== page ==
Updated: Jan 24, 2020
We stand. We wait. We’re groggy. It’s 7 a.m., 15 minutes prior to our departure.
“We’ve got Crystal this time. It’s not Mike, but at least it’s not Paula,” our coach says.
Crystal, Mike, and Paula are our bus drivers. Last week was Mike, two weeks ago was Paula. Paula’s driving, I should explain, was a nerve-racking experience was for us all. We got home at 4 a.m. on that trip and we didn’t even care that it was that late — we were just happy to be back in the parking lot, safe. Mike has been our favorite so far. He springs right out of his seat once we arrive somewhere and immediately helps us with our bags. He had to drive through a bit of snow and he handled it like a champ…thankfully he didn’t handle it like Paula.
The bus pulls in the parking lot and we shuffle outside. Our single-file line inches its way up the steps and into the seats.
It’s a little foggy and still pretty dark as we drive through Ohio. I think we’ve taken a wrong turn as we come to this little town of Pioneer and it takes two minutes to get from one end to the other, and that includes stopping at the train tracks. I see the water tower, then the used car lot. There’s a gas station, an auto shop, and a bar and on the bottom of its sign says, “In God We Trust.” Then there’s the IGA and that’s about it. Over the railroad we go and we’re out of town.
From there it’s a farm. And then another farm. And another. I love seeing these family-owned farms with their names proudly painted on the sides of barns. Farming is a symbol the great American Midwest. Farming is also one of the greatest teachers. You learn about engineering equipment, mixing chemicals for fertilizers, nutrition for the animals, the circle of life, the value of hard work, the importance of faith, and a sense of dependence and community.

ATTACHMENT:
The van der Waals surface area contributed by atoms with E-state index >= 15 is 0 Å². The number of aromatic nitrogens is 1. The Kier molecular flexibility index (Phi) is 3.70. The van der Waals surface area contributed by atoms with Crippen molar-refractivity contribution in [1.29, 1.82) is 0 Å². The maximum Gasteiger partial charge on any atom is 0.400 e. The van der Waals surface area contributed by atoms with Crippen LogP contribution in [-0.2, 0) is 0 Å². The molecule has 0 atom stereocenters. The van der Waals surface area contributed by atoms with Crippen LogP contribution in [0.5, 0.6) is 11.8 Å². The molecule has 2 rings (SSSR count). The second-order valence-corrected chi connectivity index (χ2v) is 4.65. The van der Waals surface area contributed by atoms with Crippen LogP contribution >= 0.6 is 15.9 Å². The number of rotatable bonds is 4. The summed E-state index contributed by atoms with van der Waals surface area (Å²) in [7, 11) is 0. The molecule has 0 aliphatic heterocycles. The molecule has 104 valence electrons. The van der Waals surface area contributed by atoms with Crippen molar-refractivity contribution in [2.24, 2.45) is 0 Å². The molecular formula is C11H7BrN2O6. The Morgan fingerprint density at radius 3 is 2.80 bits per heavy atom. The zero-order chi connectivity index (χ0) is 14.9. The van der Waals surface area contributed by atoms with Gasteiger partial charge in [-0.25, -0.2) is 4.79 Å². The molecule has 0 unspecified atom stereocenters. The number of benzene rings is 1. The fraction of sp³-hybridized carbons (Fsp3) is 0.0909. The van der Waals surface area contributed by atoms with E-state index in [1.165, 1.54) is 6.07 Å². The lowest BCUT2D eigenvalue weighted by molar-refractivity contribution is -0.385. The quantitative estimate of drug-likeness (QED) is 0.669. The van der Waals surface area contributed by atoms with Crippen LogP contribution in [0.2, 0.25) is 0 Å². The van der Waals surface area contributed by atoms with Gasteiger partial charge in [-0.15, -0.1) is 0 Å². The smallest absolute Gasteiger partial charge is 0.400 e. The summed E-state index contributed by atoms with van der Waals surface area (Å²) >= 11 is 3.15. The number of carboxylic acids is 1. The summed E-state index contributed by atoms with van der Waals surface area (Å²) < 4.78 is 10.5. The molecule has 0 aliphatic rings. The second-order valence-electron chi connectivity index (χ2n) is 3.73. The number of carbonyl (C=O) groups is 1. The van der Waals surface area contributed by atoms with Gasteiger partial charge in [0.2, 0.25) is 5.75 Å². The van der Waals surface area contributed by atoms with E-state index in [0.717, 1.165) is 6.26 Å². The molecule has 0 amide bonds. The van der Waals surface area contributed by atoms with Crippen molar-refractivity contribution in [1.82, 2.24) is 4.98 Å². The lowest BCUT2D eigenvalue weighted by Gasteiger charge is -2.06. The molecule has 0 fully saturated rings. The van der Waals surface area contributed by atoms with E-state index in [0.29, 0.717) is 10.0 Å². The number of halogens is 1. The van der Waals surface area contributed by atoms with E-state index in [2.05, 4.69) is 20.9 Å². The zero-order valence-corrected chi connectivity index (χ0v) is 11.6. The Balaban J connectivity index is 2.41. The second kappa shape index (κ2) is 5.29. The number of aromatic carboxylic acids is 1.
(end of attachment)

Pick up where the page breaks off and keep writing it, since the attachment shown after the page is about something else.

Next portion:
As we drive along, the sun grows taller in the sky, illuminating the vast fields that remain empty, but not for long as spring planting will be here soon. I’m glad Crystal took us this way through this town, it fills me with a sense of hope and optimism. These are the small towns of America and they’re still here, and I don’t think they’ll be going anywhere anytime soon.
Technology is overpowering, weed is legal, millennials worry about finding coffee shops with WiFi. Middle schoolers look as mature as me sometimes and some of them are even pregnant. The national debt is great and the debt of the nation’s people is too. We are a not-so United States when it comes to our politics and everyone seems angry. Obesity is an epidemic and there’s still no cure for cancer. I’ve questioned whether I’d even want to raise kids in this world because I fear what it will be like for them.
But then I look at the small towns and family farms. I think of my hometown and the people in it. I think of all the farmers I know and the community we live in. When I think of raising my future kids on a farm, giving them little chickens to take care of and a garden to tend to, it doesn’t seem so scary. I want them to run around barefoot and get dirty and even get hurt every once in a while. I want our farm to be their greatest teacher because I know it will teach them lessons that matter.
It will teach them that life isn’t always fair, that things break, people make mistakes, and life can get real messy, but they will also learn how to overcome those adversities. It will teach them responsibility, ownership, and discipline when they have to go outside before school to feed animals. It will teach them the value of hard work when they end up with blisters on their hands from stacking hay. And it will teach them then importance of family and friendship, because without help from other people, nothing would get done. Most importantly, it will teach them about God. He created this wonderful world. He provides the sun and rain to grow our crops and there will be times of waiting and trusting in Him when the weather doesn’t cooperate.
In a world that’s fast-paced, ever-growing, and simultaneously connected and disconnected, farming offers a sense of normalcy, of calmness, and home. Sure, things on a farm can be complicated, frustrating, and difficult, but it will shape you into a stronger person both mentally, physically, and spiritually. It requires great faith and from it comes great strength and great reward. Farming, faith, and family are three things that have transcended all of time. We haven’t always had the same technologies, governments, economies, countries, fashions, or arts, but we’ve always had farms that provide food, families that provide life, and a God who provides hope.